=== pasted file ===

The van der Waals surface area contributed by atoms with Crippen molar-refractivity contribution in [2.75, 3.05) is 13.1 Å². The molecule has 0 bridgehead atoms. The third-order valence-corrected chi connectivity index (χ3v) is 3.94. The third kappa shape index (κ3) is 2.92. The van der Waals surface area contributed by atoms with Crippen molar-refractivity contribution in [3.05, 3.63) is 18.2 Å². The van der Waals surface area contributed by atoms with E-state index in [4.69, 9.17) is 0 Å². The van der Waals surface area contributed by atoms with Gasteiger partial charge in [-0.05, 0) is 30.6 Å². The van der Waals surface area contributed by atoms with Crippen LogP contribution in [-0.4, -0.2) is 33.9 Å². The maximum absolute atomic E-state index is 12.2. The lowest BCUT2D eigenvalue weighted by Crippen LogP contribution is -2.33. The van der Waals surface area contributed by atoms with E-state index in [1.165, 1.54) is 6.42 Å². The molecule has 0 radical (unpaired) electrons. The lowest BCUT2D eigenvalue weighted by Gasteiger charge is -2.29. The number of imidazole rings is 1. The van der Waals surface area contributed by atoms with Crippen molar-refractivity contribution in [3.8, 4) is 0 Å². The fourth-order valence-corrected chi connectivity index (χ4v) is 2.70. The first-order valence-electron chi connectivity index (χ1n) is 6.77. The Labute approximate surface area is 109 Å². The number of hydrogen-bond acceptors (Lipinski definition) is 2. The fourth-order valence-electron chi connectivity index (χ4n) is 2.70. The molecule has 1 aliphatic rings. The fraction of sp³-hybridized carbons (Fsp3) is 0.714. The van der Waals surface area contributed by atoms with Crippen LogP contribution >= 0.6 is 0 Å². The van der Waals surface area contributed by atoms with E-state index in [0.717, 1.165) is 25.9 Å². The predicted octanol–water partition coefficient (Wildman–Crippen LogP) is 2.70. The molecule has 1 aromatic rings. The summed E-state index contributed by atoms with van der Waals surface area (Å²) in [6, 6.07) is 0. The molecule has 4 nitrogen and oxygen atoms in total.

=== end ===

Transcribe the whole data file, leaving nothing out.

The van der Waals surface area contributed by atoms with Crippen molar-refractivity contribution in [2.75, 3.05) is 13.1 Å². The molecule has 0 bridgehead atoms. The third-order valence-corrected chi connectivity index (χ3v) is 3.94. The third kappa shape index (κ3) is 2.92. The van der Waals surface area contributed by atoms with Crippen molar-refractivity contribution in [3.05, 3.63) is 18.2 Å². The van der Waals surface area contributed by atoms with E-state index in [4.69, 9.17) is 0 Å². The van der Waals surface area contributed by atoms with Gasteiger partial charge in [-0.05, 0) is 30.6 Å². The van der Waals surface area contributed by atoms with Crippen LogP contribution in [-0.4, -0.2) is 33.9 Å². The maximum absolute atomic E-state index is 12.2. The lowest BCUT2D eigenvalue weighted by Crippen LogP contribution is -2.33. The van der Waals surface area contributed by atoms with E-state index in [1.165, 1.54) is 6.42 Å². The molecule has 0 radical (unpaired) electrons. The lowest BCUT2D eigenvalue weighted by Gasteiger charge is -2.29. The number of imidazole rings is 1. The van der Waals surface area contributed by atoms with Crippen molar-refractivity contribution in [3.8, 4) is 0 Å². The fourth-order valence-corrected chi connectivity index (χ4v) is 2.70. The first-order valence-electron chi connectivity index (χ1n) is 6.77. The Labute approximate surface area is 109 Å². The number of hydrogen-bond acceptors (Lipinski definition) is 2. The fourth-order valence-electron chi connectivity index (χ4n) is 2.70. The molecule has 1 aliphatic rings. The fraction of sp³-hybridized carbons (Fsp3) is 0.714. The van der Waals surface area contributed by atoms with Crippen LogP contribution >= 0.6 is 0 Å². The van der Waals surface area contributed by atoms with E-state index in [0.717, 1.165) is 25.9 Å². The predicted octanol–water partition coefficient (Wildman–Crippen LogP) is 2.70. The molecule has 1 aromatic rings. The summed E-state index contributed by atoms with van der Waals surface area (Å²) in [6, 6.07) is 0. The molecule has 4 nitrogen and oxygen atoms in total.